Another beautiful piece of scenery in front of me. Frankly, photos can only do so much; you have to see it to believe it. That's why this COVID-19 is stressing me so much as i can't travel at all during this period! Some of my friends had it worse as they have a tendency to travel out of Singapore for leisure every month! 

We still have over 20 minutes to spare and i decided to snorkel at this area; maybe i can catch some marine creature hiding in the rocks and crevices that were exposed with this low tide. 

A molted crab! 

Tons of sea cucumbers but i am not too sure if the one in the first photo is a sea cucumber as it appeared a bit too long. No way am i going to touch it as it could have been a poisonous sea snake or an eel. 

I gave up snorkelling as the water was simply overly shallow for me to submerged and there were too many rocks that made walking a pain; i almost cut myself!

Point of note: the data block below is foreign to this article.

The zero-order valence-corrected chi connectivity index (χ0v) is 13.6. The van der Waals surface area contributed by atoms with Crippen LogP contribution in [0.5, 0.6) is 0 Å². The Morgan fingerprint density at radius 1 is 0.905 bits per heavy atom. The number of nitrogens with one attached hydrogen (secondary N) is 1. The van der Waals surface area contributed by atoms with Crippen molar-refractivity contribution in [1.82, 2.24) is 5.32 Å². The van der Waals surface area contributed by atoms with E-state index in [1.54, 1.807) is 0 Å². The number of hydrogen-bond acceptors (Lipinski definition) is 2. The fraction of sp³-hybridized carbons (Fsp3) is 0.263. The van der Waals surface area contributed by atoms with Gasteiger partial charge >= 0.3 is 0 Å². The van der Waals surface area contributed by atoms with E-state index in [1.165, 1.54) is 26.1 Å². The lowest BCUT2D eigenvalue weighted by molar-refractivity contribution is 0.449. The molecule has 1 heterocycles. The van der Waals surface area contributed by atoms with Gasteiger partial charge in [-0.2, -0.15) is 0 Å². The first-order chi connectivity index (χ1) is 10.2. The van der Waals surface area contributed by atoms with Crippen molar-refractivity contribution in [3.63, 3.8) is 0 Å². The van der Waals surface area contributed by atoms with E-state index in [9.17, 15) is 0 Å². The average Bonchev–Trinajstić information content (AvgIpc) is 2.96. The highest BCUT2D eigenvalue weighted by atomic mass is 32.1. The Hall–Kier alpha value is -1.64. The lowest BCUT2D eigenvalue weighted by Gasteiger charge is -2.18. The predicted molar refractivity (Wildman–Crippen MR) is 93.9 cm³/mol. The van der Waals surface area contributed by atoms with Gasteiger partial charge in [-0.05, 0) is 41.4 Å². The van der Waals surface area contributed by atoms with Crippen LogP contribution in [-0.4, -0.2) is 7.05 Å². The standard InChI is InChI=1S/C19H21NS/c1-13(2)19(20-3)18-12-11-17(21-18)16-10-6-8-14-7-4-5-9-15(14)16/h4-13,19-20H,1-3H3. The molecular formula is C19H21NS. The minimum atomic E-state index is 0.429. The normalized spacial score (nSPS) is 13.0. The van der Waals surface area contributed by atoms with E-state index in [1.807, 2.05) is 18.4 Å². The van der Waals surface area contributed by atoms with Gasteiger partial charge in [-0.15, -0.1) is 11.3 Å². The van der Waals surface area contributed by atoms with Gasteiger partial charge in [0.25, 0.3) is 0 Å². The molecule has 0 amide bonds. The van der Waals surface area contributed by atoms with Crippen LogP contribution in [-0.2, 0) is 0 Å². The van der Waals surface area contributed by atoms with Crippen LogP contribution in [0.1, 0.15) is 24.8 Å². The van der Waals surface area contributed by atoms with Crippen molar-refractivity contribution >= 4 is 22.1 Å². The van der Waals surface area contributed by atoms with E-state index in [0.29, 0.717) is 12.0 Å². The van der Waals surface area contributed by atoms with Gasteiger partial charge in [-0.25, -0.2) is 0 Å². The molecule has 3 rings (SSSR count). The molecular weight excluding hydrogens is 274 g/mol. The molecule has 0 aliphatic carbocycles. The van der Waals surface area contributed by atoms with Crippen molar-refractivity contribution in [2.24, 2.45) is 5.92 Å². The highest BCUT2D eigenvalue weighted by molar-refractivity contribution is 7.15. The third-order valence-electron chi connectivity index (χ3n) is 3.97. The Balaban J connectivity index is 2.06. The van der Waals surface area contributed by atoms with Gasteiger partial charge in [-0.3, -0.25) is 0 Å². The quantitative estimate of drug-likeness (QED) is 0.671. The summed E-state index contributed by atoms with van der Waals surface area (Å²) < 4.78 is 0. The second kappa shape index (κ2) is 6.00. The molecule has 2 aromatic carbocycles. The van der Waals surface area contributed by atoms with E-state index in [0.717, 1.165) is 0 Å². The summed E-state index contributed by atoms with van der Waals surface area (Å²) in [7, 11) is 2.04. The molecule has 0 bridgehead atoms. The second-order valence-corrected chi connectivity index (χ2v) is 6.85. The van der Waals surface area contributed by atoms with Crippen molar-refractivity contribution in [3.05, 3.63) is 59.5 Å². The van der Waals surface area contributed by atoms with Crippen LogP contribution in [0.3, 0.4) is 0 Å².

Rules and regulations; yes, collecting shells would mean a fine of 1,000 baht! Feeding fish would incur the same penalty too; no wonder i don't see people bringing out bottles filled with stuffed bread. 

Evacuation route in the event of tsunami; as the region was badly affected by the 2004 Indian Ocean earthquake and tsunami, it's good to know that precautions are now taken to prevent the repeat of the heavy death toll faced in 2004. 

Last photo! 


Poda Island, Krabi,

Saturday, April 04, 2020

Lei Yue Mun (鲤鱼门) - Seafood District, Place to Catch Sunset and Buy Kai Zhai Bing! @ Hong Kong

Lei Yue Mun is actually a relatively big area that encompasses a sector in Hong Kong Island and a zone within the Kowloon Peninsula. Our focus today shall be the one at the Kowloon Peninsula area; accessible via the Yau Tong MTR station.